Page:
Australian men have the highest rate of cancer in the Organisation for Economic Co-Operation and Development (OECD), according to an analysis.
A new tool released this week by the Australian Institute for Health and Welfare (AIHW) compares the nation’s statistics with those from 23 other OECD countries.
The data showed the Australian population generally experienced the second highest rate of cancer – behind Denmark – but that Australian men had the highest rate. Australian women ranked seventh.
However, the AIHW says Australia’s high rate might be due “in part to high-quality and virtually complete cancer incidence data”, The Guardian reports.
“Across OECD countries, the quality and completeness of cancer registry data may vary, in turn affecting the cancer incidence rates provided to the OECD and presented here,” AIHW said.
Australia was in ninth spot on obesity, with 63 per cent of the population aged 15 and over considered either overweight or obese. The OECD average was 58 per cent. Australian men were third on the overweight or obese list, behind the US and Chile.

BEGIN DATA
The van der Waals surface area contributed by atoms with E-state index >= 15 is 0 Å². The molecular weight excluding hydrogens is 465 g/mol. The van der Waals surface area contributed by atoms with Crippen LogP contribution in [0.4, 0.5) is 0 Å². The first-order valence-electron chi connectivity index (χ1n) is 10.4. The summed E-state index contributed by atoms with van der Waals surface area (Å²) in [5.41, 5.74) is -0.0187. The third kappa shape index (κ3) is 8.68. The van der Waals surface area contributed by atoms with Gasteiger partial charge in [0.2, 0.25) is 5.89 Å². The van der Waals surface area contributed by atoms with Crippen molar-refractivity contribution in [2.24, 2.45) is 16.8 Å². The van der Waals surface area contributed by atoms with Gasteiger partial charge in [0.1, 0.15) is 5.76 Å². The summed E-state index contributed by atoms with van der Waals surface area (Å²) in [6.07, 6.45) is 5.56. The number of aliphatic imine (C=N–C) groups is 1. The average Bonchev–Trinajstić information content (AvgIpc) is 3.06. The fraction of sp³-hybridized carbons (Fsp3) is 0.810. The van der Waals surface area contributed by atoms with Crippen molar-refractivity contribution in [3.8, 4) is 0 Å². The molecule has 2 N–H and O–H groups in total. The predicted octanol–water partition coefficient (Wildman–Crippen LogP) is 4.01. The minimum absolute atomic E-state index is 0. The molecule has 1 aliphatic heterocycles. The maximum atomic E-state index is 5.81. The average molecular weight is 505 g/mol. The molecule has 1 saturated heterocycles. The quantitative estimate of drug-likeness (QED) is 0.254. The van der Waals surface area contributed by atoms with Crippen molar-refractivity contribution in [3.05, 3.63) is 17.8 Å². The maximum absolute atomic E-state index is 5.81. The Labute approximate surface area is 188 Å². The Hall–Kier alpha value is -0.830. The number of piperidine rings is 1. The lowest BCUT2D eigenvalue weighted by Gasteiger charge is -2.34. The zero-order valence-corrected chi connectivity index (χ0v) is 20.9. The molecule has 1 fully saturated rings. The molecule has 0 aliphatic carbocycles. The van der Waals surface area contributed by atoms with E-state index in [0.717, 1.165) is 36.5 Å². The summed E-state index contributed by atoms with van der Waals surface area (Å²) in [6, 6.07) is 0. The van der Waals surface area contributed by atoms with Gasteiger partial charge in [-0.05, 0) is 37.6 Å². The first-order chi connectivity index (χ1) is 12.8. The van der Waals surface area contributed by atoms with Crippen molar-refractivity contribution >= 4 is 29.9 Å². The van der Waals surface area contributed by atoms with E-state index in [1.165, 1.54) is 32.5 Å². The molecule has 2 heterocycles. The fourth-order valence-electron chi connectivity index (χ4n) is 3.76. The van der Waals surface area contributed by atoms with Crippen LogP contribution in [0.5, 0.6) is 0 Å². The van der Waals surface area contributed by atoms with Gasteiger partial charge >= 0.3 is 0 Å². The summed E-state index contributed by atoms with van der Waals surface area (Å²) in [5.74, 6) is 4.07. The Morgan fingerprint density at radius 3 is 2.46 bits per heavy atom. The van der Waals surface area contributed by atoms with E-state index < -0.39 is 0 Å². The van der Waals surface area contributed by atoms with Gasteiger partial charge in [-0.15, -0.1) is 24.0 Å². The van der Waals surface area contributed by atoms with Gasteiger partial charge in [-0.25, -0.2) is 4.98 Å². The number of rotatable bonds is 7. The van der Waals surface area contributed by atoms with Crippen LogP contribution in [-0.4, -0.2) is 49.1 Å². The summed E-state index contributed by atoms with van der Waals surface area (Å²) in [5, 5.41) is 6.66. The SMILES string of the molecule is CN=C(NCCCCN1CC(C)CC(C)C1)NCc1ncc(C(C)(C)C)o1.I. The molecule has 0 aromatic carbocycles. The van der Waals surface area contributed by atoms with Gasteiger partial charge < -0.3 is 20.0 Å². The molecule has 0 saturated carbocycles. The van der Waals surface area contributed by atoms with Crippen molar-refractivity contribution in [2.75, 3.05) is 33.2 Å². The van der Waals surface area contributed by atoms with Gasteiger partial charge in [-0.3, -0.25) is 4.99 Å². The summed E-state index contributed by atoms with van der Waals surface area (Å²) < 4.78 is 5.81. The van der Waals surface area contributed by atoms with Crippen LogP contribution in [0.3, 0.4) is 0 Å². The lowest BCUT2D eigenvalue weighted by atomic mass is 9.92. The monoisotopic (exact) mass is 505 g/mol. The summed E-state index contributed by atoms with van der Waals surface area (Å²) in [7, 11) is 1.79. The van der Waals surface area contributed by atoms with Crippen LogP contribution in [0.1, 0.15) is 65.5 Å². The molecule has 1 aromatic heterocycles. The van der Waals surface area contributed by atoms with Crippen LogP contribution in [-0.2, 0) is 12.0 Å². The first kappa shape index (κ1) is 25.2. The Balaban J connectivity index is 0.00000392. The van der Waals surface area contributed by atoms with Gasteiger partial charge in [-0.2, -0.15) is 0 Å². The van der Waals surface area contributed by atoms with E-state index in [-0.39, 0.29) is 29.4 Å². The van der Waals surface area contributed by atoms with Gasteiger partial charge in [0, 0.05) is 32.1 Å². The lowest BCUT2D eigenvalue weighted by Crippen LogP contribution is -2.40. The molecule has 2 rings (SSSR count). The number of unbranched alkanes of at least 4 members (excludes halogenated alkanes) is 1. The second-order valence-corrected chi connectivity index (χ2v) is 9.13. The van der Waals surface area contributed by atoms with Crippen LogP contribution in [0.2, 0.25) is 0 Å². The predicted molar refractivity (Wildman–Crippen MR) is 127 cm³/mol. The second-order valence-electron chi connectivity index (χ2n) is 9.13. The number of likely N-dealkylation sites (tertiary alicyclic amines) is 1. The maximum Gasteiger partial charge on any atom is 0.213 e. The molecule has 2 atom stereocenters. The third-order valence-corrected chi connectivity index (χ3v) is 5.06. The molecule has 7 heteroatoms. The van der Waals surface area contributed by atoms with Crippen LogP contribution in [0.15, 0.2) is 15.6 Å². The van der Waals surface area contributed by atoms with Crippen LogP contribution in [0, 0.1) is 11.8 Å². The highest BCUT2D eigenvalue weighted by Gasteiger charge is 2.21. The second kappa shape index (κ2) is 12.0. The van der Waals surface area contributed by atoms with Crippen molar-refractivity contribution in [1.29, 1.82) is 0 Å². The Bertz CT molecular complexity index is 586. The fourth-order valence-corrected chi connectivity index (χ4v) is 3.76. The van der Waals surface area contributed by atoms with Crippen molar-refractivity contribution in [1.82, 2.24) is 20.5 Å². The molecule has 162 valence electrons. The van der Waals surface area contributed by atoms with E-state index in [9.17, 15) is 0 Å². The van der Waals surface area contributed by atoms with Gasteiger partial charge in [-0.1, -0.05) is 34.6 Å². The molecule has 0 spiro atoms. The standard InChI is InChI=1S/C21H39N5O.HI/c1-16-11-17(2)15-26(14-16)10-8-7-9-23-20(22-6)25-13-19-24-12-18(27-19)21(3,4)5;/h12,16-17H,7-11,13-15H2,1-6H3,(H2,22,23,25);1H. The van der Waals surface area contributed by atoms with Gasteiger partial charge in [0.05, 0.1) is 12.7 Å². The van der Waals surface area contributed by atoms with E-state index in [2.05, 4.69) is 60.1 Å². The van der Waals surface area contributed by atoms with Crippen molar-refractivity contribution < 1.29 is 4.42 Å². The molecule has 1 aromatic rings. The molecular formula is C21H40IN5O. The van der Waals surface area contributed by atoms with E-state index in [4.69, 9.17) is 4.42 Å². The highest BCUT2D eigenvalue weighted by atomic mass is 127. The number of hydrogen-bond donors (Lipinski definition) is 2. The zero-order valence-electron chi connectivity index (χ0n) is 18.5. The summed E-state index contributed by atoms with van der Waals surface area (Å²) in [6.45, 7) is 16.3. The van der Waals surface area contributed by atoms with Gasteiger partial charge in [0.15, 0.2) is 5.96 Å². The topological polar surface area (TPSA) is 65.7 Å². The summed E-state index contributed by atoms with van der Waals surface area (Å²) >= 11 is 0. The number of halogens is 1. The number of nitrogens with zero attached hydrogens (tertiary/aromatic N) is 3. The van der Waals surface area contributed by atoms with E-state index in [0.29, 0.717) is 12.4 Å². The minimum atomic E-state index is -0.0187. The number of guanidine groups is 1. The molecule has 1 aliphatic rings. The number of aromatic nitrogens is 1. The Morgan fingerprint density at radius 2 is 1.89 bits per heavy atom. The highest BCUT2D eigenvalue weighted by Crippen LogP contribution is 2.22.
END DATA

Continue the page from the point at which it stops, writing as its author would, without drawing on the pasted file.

An Australian Bureau of Statistics (ABS) report released yesterday found that in 2017-18, two-thirds (67 per cent) of Australian adults were overweight or obese – an increase from 63.4 per cent in 2014-15.
In other ABS findings, just under half (47.3 per cent) of Australians had one or more chronic conditions in 2017-18, compared with two-fifths (42.2 per cent) in 2007-08. The most common were:
- mental and behavioural conditions – 4.8 million people (20.1 per cent)
- back problems – 4 million (16.4 per cent)
- arthritis – 3.6 million (15.0 per cent)
- asthma – 2.7 million (11.2 per cent)
- diabetes – 1.2 million (4.9 per cent)
- heart, stroke and vascular disease – 1.2 million (4.8 per cent)
- osteoporosis – 924,000 (3.8 per cent)
- chronic obstructive pulmonary disease – 598,800 (2.5 per cent)
- cancer – 432,400 (1.8 per cent)
- kidney disease – 237,800 (1 per cent)
Australians were the sixth least likely to smoke within the OECD, but consumed more alcohol than the average.
Since 1995, the proportion of adults who are daily smokers has decreased from 23.8 per cent to 13.8 per cent in 2017-18. The proportion of adults who have never smoked has increased from 49.4 per cent in 2007-08 to 52.6 per cent in 2014-15, and 55.7 per cent in 2017-18.
Men were more likely than women to exceed alcohol consumption guidelines, but the proportion has declined since 2014-15, while the rate for women remains largely unchanged.
The AIHW reports that life expectancy at birth in Australia was 82.5 years – above the OECD average of 80.6 – which put Australia in sixth spot. Japan had the highest life expectancy.
Australians were much less likely to be injured in a road accident, especially compared with New Zealand, where injuries from car crashes were most common across the OECD.
Have you noticed an increasing number of expanding waistlines? Are you thoughtful about your diet and exercise?